A Lesson on Taxonomy from Heather Hedden


Tue 08 January 2013 By Jimena Ballina

At the end of November, Jane and I attended the Gilbane Conference in Boston where we joined a myriad of content management professionals - one of them being Heather Hedden, an information management guru specializing in taxonomies, indexing and search; author of The Accidental Taxonomist; and Simmons Graduate School of Library and Information Science teacher of taxonomy creation courses. We were lucky enough to speak to Heather over lunch and secure a future interview. Now, we're passing along the wealth of information Heather provided us. And to think, it's just a sneak peek of what it takes to be a taxonomist!

What does a taxonomist do? Is this a relatively new type of profession that was born in the Information Age, or is it more of an evolution of expertise?

A taxonomist designs, creates, edits, and/or maintains taxonomies. Taxonomies vary, and people called “taxonomists” may work with different kinds of structures with different names: taxonomies, controlled vocabularies, thesauri, metadata models, etc. “Taxonomy” can refer to a specific type of structure of terms in a simple hierarchy, but “taxonomy” is also the general name for all kinds of term sets used for organizing or indexing and retrieving content. These differences may result in different tasks to the taxonomist. For example, depending on the type of taxonomy the taxonomist may or may not need to create synonyms for each individual term.

Taxonomy consultants tend to focus on taxonomy design and review work with taxonomy creation work done to only a limited extent. They often engage in requirements gathering tasks. Independent contractor taxonomists tend to do work in taxonomy building, after the design is in place, and taxonomy editing. Staff taxonomists do more work in taxonomy maintenance along with projects of taxonomy review, revision, and occasionally the merging or mapping of more than one taxonomy together.

The taxonomist role has existed before the digital information age in a few niche specialties of different names; it has evolved, and the need has grown immensely in the digital information age. Those who developed library cataloguing schemes, and developed and edited vocabularies such as Library of Congress Subject Headings did similar work to taxonomists today. There have also been information professionals who developed specialized information thesauri (in print form) for the manual indexing of periodical articles at reference publishers, such as the H.W. Wilson Company, or for internal corporate publications at the largest corporations. Now every mid-size company or organization has so much digital content that they need taxonomies for their intranets and enterprise content management systems. Retailers need product taxonomies for their ecommerce offerings. Government agencies and NGOs make lots of documents available to the public on their websites. Print publishers are digitizing their content. Multimedia collections are growing everywhere. Search engines, while providing satisfactory results on the Web, cannot get the precise results desired within an enterprise without the additional support of a taxonomy.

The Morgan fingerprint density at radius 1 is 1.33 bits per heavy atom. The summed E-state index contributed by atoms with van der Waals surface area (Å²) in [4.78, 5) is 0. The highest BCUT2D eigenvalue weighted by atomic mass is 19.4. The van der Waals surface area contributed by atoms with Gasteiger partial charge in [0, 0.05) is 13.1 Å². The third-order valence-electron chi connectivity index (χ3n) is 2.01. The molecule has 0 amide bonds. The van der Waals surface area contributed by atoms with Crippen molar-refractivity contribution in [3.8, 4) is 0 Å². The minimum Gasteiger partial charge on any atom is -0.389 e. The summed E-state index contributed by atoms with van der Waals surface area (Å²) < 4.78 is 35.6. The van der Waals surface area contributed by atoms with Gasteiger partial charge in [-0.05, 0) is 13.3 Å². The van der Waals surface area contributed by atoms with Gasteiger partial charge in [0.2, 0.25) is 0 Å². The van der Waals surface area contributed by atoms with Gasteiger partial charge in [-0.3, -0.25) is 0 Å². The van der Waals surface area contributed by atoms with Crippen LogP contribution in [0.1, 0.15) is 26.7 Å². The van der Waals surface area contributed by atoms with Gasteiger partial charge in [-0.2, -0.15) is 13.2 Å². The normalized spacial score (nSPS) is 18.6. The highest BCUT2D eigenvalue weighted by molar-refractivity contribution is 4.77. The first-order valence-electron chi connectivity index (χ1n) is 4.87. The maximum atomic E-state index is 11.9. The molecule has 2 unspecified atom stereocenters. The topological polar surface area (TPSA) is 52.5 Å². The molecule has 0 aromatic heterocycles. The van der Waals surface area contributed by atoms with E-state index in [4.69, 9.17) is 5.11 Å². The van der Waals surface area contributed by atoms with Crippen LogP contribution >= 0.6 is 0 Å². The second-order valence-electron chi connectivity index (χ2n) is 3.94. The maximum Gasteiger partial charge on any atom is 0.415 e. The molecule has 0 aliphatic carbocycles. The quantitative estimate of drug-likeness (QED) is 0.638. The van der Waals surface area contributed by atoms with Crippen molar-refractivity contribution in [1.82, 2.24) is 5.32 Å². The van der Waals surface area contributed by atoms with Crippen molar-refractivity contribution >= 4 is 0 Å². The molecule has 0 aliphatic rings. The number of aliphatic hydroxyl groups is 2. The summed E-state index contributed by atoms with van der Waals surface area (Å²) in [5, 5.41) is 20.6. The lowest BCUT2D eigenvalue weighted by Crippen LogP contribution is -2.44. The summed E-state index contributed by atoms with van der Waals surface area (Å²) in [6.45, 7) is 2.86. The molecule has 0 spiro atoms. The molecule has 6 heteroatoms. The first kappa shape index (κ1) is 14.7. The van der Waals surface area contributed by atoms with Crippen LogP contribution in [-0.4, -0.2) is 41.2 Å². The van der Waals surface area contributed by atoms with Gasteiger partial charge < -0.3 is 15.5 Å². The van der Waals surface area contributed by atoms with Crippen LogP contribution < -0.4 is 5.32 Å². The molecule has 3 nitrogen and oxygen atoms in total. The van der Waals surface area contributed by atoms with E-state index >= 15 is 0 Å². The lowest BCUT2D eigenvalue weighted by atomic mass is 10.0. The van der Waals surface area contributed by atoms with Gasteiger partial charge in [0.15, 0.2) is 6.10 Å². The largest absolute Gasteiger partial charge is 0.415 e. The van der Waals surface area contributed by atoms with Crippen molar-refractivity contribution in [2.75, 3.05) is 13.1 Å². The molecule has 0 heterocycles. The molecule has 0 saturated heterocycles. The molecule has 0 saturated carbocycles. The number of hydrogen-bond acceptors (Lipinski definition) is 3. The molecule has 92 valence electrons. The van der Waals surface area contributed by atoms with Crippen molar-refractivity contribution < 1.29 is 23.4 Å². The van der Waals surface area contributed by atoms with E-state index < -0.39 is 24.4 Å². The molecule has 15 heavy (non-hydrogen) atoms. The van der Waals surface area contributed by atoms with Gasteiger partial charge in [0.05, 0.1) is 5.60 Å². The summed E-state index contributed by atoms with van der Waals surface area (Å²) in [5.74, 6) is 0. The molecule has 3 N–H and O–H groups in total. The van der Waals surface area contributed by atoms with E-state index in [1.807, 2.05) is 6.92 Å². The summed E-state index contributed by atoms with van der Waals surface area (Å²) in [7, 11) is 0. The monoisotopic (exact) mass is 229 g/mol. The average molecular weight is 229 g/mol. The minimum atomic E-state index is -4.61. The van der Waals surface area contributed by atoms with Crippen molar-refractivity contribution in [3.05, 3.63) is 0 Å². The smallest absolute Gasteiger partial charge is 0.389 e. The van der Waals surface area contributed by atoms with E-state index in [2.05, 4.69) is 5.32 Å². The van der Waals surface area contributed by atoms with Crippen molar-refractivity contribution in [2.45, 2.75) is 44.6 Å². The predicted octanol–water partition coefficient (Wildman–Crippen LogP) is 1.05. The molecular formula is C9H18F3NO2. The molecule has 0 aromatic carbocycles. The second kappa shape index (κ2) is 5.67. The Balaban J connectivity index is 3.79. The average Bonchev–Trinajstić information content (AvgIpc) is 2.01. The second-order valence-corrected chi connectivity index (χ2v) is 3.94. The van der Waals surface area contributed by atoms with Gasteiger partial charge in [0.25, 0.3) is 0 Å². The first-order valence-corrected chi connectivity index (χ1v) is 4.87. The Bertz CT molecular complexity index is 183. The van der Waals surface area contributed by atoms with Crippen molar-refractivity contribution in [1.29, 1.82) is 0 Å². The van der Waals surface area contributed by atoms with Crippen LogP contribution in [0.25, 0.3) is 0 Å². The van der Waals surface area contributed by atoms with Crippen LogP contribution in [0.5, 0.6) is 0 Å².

I always think it’s important to be able to explain to your mother (or your kids) what you do and why it matters. How would you explain what you do to your mother and kids?

This is definitely a field that I would explain differently to someone of the older generation than to someone of the younger generation. To my mother and others of the older generation who have very little exposure to the online world and the Internet, I would start by reminding them of back-of-the-book indexes and library catalogs and say I create things like those. But, rather than for the information within a single book or for books within a library, I created index terms for all the varied kinds of documents companies or organizations have, which nowadays are electronic files, and people look up the terms on the computer to retrieve the documents they need.

While the younger generation is very familiar with the Web and search engines, they have less familiarity with indexes and subject headings. So, to explain to my kids what I do, I simply show them a website with browsable hierarchical taxonomies (such as an ecommerce site) to explain what I do. I have also shown them the controlled vocabularies used in periodical databases on our public library website, which I hope they will use when they need to write research papers for school.